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Duodenum 

Duodenum
Chapter:
Duodenum
Author(s):

Jad M. Abdelsattar

, Moustafa M. El Khatib

, T. K. Pandian

, Samuel J. Allen

, and David R. Farley

DOI:
10.1093/med/9780190650506.003.0006
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date: 09 May 2021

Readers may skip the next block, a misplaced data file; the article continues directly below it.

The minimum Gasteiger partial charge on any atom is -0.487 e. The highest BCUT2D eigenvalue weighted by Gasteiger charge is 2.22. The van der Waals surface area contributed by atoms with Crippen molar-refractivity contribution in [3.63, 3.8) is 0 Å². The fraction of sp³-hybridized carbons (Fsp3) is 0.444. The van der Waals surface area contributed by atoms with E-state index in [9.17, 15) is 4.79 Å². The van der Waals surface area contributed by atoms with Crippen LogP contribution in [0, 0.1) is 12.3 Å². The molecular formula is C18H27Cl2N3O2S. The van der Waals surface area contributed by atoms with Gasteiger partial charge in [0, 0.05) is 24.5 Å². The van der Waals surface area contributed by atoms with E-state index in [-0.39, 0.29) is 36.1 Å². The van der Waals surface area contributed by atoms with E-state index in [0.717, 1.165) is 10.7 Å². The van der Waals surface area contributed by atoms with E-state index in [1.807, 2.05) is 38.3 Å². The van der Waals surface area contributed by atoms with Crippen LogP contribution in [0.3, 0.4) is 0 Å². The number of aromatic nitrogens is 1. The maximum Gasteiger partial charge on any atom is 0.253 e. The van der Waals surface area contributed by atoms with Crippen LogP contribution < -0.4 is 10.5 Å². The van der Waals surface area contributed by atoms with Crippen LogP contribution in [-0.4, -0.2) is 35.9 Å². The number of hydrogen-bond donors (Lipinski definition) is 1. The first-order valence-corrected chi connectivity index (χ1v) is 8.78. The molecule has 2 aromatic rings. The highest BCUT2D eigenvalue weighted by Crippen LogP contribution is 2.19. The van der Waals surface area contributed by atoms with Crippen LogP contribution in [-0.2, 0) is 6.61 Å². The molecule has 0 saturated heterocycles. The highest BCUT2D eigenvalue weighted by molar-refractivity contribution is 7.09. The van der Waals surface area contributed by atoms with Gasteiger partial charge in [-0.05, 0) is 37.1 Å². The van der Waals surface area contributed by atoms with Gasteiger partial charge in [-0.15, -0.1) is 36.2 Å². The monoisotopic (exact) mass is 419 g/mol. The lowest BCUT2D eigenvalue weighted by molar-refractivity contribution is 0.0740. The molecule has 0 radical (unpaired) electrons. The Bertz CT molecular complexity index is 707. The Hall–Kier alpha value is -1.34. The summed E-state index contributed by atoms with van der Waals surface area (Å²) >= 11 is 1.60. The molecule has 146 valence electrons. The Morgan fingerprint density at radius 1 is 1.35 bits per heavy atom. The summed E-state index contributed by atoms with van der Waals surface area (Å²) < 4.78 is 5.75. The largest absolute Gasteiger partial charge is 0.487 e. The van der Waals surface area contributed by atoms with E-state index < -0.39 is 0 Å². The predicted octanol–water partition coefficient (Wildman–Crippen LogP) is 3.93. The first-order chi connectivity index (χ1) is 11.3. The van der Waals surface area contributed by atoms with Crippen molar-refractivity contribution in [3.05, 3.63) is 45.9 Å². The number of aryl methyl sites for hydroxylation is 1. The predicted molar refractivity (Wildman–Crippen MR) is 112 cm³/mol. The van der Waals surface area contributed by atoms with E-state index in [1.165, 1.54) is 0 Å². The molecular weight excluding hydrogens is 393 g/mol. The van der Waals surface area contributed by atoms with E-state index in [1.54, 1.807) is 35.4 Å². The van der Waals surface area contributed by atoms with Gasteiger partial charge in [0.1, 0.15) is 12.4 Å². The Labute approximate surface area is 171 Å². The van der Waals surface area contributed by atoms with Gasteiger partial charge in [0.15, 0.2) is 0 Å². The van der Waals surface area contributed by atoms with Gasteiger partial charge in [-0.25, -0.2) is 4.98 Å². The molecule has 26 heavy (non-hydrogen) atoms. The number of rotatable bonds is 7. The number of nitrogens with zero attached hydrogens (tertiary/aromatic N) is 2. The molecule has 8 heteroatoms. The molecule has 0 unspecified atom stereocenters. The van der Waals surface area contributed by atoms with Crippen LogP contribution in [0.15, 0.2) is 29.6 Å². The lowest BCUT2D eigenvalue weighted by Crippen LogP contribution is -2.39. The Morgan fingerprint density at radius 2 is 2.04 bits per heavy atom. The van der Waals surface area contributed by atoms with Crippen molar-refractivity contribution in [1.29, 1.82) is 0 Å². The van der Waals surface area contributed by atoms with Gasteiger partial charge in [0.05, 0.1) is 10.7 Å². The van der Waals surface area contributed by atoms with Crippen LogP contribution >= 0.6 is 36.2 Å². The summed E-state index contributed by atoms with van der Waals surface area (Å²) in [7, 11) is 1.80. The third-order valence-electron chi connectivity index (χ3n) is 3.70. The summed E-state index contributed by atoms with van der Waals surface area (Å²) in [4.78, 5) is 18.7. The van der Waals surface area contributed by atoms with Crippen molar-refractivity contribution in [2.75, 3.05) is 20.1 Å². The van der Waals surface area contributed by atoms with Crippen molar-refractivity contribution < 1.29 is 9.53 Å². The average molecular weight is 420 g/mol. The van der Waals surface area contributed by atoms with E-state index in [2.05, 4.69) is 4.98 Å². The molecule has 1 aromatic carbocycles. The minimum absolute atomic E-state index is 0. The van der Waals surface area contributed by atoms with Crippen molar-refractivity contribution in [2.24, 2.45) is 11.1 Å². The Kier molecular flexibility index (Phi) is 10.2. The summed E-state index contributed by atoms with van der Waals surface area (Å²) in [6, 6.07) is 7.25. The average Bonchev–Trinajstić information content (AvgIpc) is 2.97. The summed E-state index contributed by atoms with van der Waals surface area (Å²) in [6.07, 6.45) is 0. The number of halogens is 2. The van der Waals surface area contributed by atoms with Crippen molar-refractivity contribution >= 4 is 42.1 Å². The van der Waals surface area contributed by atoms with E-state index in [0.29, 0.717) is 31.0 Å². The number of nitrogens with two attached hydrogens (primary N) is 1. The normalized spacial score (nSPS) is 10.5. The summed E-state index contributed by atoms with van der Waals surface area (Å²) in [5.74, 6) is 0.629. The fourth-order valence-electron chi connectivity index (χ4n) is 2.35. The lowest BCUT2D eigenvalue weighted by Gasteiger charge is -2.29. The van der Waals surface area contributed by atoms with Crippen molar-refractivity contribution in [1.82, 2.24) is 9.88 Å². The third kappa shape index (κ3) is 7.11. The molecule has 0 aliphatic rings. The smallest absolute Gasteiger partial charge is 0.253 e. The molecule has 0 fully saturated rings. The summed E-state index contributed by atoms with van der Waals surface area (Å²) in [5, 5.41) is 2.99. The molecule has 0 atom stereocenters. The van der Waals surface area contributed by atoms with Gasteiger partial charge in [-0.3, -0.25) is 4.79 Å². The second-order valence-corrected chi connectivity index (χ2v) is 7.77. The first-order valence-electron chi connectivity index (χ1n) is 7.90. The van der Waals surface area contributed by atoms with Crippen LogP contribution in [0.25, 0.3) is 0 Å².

The duodenum develops from endoderm of the caudal portion of the foregut and the cranial portion of the midgut. It is roughly 26 cm length, extending from the pylorus to the ligament of Treitz. Brunner glands secrete a bicarbonate-rich mucus that is protective to the duodenal mucosa and provides an alkaline environment for digestive enzymes to activate. Duodenal ulcers, often caused by Helicobacter pylori, can cause epigastric pain. UGI and EGD studies can show ulcers or masses in the duodenum. Severe bleeding, perforation, and obstruction caused by duodenal ulcers are managed surgically. Complications of duodenal surgery may include bleeding, anastomotic leak or stricture, bile duct injury, pancreatitis or leak, reflux esophagitis, or dumping syndrome.

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